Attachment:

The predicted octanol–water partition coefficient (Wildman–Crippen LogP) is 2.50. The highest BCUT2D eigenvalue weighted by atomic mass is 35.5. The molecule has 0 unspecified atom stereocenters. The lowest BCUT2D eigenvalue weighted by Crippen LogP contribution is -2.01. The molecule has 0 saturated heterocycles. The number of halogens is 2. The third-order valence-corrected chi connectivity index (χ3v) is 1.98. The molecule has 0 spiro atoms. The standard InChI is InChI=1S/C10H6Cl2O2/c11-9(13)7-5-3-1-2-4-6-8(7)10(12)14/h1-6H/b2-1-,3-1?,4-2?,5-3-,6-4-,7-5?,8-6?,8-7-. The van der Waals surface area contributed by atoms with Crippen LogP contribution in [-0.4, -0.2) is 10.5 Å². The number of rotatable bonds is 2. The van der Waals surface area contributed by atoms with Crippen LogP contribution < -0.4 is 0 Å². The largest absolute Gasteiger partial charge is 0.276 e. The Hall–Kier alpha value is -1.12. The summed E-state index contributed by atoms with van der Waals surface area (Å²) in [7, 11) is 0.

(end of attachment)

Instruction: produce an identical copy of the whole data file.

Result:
The predicted octanol–water partition coefficient (Wildman–Crippen LogP) is 2.50. The highest BCUT2D eigenvalue weighted by atomic mass is 35.5. The molecule has 0 unspecified atom stereocenters. The lowest BCUT2D eigenvalue weighted by Crippen LogP contribution is -2.01. The molecule has 0 saturated heterocycles. The number of halogens is 2. The third-order valence-corrected chi connectivity index (χ3v) is 1.98. The molecule has 0 spiro atoms. The standard InChI is InChI=1S/C10H6Cl2O2/c11-9(13)7-5-3-1-2-4-6-8(7)10(12)14/h1-6H/b2-1-,3-1?,4-2?,5-3-,6-4-,7-5?,8-6?,8-7-. The van der Waals surface area contributed by atoms with Crippen LogP contribution in [-0.4, -0.2) is 10.5 Å². The number of rotatable bonds is 2. The van der Waals surface area contributed by atoms with Crippen LogP contribution < -0.4 is 0 Å². The largest absolute Gasteiger partial charge is 0.276 e. The Hall–Kier alpha value is -1.12. The summed E-state index contributed by atoms with van der Waals surface area (Å²) in [7, 11) is 0.